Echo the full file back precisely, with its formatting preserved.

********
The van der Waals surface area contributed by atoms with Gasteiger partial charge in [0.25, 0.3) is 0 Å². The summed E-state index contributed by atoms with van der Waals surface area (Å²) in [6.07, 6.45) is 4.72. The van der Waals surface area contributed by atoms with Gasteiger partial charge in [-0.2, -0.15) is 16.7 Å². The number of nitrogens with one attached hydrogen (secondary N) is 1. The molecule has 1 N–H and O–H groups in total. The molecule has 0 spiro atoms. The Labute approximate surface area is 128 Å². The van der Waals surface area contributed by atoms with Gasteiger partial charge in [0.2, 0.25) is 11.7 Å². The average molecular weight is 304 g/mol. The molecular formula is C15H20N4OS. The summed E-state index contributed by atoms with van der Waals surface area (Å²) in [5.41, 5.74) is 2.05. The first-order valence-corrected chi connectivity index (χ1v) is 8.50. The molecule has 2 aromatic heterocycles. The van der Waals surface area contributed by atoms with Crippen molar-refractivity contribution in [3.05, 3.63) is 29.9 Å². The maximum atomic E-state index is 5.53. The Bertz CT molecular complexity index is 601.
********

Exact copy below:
The van der Waals surface area contributed by atoms with Gasteiger partial charge in [0.25, 0.3) is 0 Å². The summed E-state index contributed by atoms with van der Waals surface area (Å²) in [6.07, 6.45) is 4.72. The van der Waals surface area contributed by atoms with Gasteiger partial charge in [-0.2, -0.15) is 16.7 Å². The number of nitrogens with one attached hydrogen (secondary N) is 1. The molecule has 1 N–H and O–H groups in total. The molecule has 0 spiro atoms. The Labute approximate surface area is 128 Å². The van der Waals surface area contributed by atoms with Gasteiger partial charge in [0.2, 0.25) is 11.7 Å². The average molecular weight is 304 g/mol. The molecular formula is C15H20N4OS. The summed E-state index contributed by atoms with van der Waals surface area (Å²) in [5.41, 5.74) is 2.05. The first-order valence-corrected chi connectivity index (χ1v) is 8.50. The molecule has 2 aromatic heterocycles. The van der Waals surface area contributed by atoms with Crippen molar-refractivity contribution in [3.05, 3.63) is 29.9 Å². The maximum atomic E-state index is 5.53. The Bertz CT molecular complexity index is 601.